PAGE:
Had Christ introduced more of the bright and pleasant elements into His mission, He would have been more popular when they went back, because of the searching nature of His teaching. I do not hear Him say, “Run after these people, Peter, and tell them we will have a different style of service tomorrow, something short and attractive with little preaching. We will have a pleasant evening for the people. Tell them they will be sure to enjoy it. Be quick, Peter, we must get the people somehow!” Jesus pitied sinners, sighed and wept over them, but never sought to amuse them. In vain will the Epistles be searched to find any trace of the gospel amusement. Their message is, “Come out, keep out, keep clean out!” Anything approaching fooling is conspicuous by its absence. They had boundless confidence in the gospel and employed no other weapon. After Peter and John were locked up for preaching, the Church had a prayer meeting, but they did not pray, “Lord grant Thy servants that by a wise and discriminating use of innocent recreation we may show these people how happy we are.” If they ceased not for preaching Christ, they had not time for arranging entertainments. Scattered by persecution, they went everywhere preaching the gospel. They “turned the world upside down.” That is the difference! Lord, clear the Church of all the rot and rubbish the devil has imposed on her and bring us back to apostolic methods.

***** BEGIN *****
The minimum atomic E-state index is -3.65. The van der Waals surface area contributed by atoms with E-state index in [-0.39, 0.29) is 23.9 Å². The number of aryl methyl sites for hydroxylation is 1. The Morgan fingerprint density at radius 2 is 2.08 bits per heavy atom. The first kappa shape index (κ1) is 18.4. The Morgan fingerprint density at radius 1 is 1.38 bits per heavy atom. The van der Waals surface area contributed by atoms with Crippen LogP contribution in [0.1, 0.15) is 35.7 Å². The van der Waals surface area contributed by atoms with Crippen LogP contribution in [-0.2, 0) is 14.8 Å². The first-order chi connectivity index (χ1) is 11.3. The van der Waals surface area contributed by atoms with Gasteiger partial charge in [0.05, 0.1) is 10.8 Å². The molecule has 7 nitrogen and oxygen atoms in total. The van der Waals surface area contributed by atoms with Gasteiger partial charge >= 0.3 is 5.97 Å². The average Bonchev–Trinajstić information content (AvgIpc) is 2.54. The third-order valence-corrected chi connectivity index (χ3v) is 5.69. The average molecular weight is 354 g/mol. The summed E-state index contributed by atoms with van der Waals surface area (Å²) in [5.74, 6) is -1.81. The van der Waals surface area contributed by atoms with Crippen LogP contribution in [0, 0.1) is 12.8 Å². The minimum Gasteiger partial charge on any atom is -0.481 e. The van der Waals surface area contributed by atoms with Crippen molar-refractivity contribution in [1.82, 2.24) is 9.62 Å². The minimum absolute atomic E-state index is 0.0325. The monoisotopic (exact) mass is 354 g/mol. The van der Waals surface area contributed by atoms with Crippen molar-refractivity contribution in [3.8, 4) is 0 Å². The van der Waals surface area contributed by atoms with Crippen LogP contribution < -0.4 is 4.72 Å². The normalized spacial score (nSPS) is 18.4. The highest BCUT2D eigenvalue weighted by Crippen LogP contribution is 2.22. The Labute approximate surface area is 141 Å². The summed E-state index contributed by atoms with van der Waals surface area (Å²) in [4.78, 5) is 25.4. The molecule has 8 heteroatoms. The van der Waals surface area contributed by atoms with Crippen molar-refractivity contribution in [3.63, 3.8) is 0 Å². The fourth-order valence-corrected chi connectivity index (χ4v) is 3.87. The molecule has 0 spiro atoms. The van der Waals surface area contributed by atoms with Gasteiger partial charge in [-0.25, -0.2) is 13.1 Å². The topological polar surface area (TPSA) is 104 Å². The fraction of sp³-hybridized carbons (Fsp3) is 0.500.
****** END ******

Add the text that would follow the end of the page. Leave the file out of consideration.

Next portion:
Lastly, the mission of amusement fails to affect the end desired. It works havoc among young converts. Let the careless and scoffers, who thank God because the Church met them halfway, speak and testify. Let the heavy-laden who found peace through the concert not keep silent! Let the drunkard to whom the dramatic entertainment has been God’s link in the chain of their conversion, stand up! There are none to answer. The mission of amusement produces no converts. The need of the hour for today’s ministry is believing scholarship joined with earnest spirituality, the one springing from the other as fruit from the root. The need is biblical doctrine, so understood and felt, that it sets men on fire.